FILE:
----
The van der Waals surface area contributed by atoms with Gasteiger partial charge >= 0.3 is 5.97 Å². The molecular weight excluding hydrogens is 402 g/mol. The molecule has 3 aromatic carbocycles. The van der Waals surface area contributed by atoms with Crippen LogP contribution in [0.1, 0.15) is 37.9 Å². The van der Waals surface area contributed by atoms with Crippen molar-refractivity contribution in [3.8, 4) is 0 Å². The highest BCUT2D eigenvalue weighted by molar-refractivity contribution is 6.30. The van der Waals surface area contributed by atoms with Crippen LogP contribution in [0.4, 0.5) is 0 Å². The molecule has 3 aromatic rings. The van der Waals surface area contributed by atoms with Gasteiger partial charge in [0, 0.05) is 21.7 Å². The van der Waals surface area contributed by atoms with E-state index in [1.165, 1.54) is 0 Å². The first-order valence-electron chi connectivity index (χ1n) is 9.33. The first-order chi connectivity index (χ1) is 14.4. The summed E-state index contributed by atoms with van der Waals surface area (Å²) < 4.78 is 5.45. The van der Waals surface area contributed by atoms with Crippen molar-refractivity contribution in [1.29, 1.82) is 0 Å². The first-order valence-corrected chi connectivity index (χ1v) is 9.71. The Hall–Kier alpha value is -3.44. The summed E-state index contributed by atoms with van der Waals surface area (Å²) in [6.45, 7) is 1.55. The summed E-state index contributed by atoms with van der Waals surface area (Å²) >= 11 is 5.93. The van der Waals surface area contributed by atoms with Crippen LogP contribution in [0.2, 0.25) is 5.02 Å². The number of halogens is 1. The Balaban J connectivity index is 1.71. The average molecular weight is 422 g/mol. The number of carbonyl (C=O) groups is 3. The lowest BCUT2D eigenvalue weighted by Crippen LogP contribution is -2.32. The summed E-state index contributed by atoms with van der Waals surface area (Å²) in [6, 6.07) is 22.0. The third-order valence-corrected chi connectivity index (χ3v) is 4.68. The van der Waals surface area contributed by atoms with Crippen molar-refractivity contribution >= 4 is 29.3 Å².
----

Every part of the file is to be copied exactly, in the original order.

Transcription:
The van der Waals surface area contributed by atoms with Gasteiger partial charge >= 0.3 is 5.97 Å². The molecular weight excluding hydrogens is 402 g/mol. The molecule has 3 aromatic carbocycles. The van der Waals surface area contributed by atoms with Crippen LogP contribution in [0.1, 0.15) is 37.9 Å². The van der Waals surface area contributed by atoms with Crippen molar-refractivity contribution in [3.8, 4) is 0 Å². The highest BCUT2D eigenvalue weighted by molar-refractivity contribution is 6.30. The van der Waals surface area contributed by atoms with Crippen LogP contribution in [0.4, 0.5) is 0 Å². The molecule has 3 aromatic rings. The van der Waals surface area contributed by atoms with Gasteiger partial charge in [0, 0.05) is 21.7 Å². The van der Waals surface area contributed by atoms with E-state index in [1.165, 1.54) is 0 Å². The first-order valence-electron chi connectivity index (χ1n) is 9.33. The first-order chi connectivity index (χ1) is 14.4. The summed E-state index contributed by atoms with van der Waals surface area (Å²) < 4.78 is 5.45. The van der Waals surface area contributed by atoms with Crippen molar-refractivity contribution in [1.29, 1.82) is 0 Å². The first-order valence-corrected chi connectivity index (χ1v) is 9.71. The Hall–Kier alpha value is -3.44. The summed E-state index contributed by atoms with van der Waals surface area (Å²) in [6.45, 7) is 1.55. The summed E-state index contributed by atoms with van der Waals surface area (Å²) >= 11 is 5.93. The van der Waals surface area contributed by atoms with Crippen LogP contribution in [0.2, 0.25) is 5.02 Å². The number of halogens is 1. The Balaban J connectivity index is 1.71. The average molecular weight is 422 g/mol. The number of carbonyl (C=O) groups is 3. The lowest BCUT2D eigenvalue weighted by Crippen LogP contribution is -2.32. The summed E-state index contributed by atoms with van der Waals surface area (Å²) in [6, 6.07) is 22.0. The third-order valence-corrected chi connectivity index (χ3v) is 4.68. The van der Waals surface area contributed by atoms with Crippen molar-refractivity contribution >= 4 is 29.3 Å².